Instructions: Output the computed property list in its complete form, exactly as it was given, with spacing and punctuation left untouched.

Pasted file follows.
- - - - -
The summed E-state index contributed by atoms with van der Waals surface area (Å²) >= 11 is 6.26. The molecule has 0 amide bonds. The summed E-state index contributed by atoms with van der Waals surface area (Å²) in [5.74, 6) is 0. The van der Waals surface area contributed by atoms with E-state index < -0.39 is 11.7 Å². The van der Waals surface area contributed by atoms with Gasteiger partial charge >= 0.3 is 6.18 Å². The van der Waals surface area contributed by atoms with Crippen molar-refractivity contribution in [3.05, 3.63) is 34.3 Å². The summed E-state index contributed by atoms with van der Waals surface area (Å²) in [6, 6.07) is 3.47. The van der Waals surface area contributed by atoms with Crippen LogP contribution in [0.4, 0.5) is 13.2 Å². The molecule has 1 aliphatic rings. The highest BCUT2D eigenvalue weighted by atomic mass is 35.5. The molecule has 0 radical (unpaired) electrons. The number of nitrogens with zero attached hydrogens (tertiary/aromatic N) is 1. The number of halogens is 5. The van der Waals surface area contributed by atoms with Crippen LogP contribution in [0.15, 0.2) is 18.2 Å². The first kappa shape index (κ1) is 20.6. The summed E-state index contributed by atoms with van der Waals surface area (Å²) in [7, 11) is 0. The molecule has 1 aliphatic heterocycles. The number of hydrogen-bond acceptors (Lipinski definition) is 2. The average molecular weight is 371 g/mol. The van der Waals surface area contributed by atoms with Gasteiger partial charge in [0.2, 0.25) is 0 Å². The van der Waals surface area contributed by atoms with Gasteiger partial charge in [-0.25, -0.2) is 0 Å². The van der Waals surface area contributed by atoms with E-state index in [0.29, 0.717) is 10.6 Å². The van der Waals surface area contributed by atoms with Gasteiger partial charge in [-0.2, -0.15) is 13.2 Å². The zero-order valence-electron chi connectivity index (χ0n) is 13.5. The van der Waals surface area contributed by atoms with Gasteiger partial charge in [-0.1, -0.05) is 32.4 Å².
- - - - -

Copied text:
The summed E-state index contributed by atoms with van der Waals surface area (Å²) >= 11 is 6.26. The molecule has 0 amide bonds. The summed E-state index contributed by atoms with van der Waals surface area (Å²) in [5.74, 6) is 0. The van der Waals surface area contributed by atoms with E-state index < -0.39 is 11.7 Å². The van der Waals surface area contributed by atoms with Gasteiger partial charge >= 0.3 is 6.18 Å². The van der Waals surface area contributed by atoms with Crippen molar-refractivity contribution in [3.05, 3.63) is 34.3 Å². The summed E-state index contributed by atoms with van der Waals surface area (Å²) in [6, 6.07) is 3.47. The van der Waals surface area contributed by atoms with Crippen LogP contribution in [0.4, 0.5) is 13.2 Å². The molecule has 1 aliphatic rings. The highest BCUT2D eigenvalue weighted by atomic mass is 35.5. The molecule has 0 radical (unpaired) electrons. The number of nitrogens with zero attached hydrogens (tertiary/aromatic N) is 1. The number of halogens is 5. The van der Waals surface area contributed by atoms with Crippen LogP contribution in [0.15, 0.2) is 18.2 Å². The first kappa shape index (κ1) is 20.6. The summed E-state index contributed by atoms with van der Waals surface area (Å²) in [7, 11) is 0. The molecule has 1 aliphatic heterocycles. The number of hydrogen-bond acceptors (Lipinski definition) is 2. The average molecular weight is 371 g/mol. The van der Waals surface area contributed by atoms with Gasteiger partial charge in [0.2, 0.25) is 0 Å². The van der Waals surface area contributed by atoms with Gasteiger partial charge in [-0.25, -0.2) is 0 Å². The van der Waals surface area contributed by atoms with E-state index in [0.29, 0.717) is 10.6 Å². The van der Waals surface area contributed by atoms with Gasteiger partial charge in [-0.2, -0.15) is 13.2 Å². The zero-order valence-electron chi connectivity index (χ0n) is 13.5. The van der Waals surface area contributed by atoms with Gasteiger partial charge in [-0.1, -0.05) is 32.4 Å².